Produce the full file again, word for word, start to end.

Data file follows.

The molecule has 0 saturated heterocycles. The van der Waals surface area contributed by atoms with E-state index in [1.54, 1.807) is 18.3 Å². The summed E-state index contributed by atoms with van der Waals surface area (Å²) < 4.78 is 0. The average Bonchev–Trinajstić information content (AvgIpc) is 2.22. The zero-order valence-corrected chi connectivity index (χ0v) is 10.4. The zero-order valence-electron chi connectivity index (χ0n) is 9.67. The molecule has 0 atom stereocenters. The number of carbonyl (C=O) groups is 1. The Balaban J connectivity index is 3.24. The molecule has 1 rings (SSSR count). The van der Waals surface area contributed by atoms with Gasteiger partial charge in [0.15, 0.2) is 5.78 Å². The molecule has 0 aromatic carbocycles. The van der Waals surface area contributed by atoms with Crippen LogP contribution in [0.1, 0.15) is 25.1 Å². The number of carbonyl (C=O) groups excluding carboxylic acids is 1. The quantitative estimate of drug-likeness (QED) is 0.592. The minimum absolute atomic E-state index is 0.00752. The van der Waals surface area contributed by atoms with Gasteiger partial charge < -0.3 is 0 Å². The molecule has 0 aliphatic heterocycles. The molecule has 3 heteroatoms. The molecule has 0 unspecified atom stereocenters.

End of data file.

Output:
The molecule has 0 saturated heterocycles. The van der Waals surface area contributed by atoms with E-state index in [1.54, 1.807) is 18.3 Å². The summed E-state index contributed by atoms with van der Waals surface area (Å²) < 4.78 is 0. The average Bonchev–Trinajstić information content (AvgIpc) is 2.22. The zero-order valence-corrected chi connectivity index (χ0v) is 10.4. The zero-order valence-electron chi connectivity index (χ0n) is 9.67. The molecule has 0 atom stereocenters. The number of carbonyl (C=O) groups is 1. The Balaban J connectivity index is 3.24. The molecule has 1 rings (SSSR count). The van der Waals surface area contributed by atoms with Gasteiger partial charge in [0.15, 0.2) is 5.78 Å². The molecule has 0 aromatic carbocycles. The van der Waals surface area contributed by atoms with Crippen LogP contribution in [0.1, 0.15) is 25.1 Å². The number of carbonyl (C=O) groups excluding carboxylic acids is 1. The quantitative estimate of drug-likeness (QED) is 0.592. The minimum absolute atomic E-state index is 0.00752. The van der Waals surface area contributed by atoms with Gasteiger partial charge < -0.3 is 0 Å². The molecule has 0 aliphatic heterocycles. The molecule has 3 heteroatoms. The molecule has 0 unspecified atom stereocenters.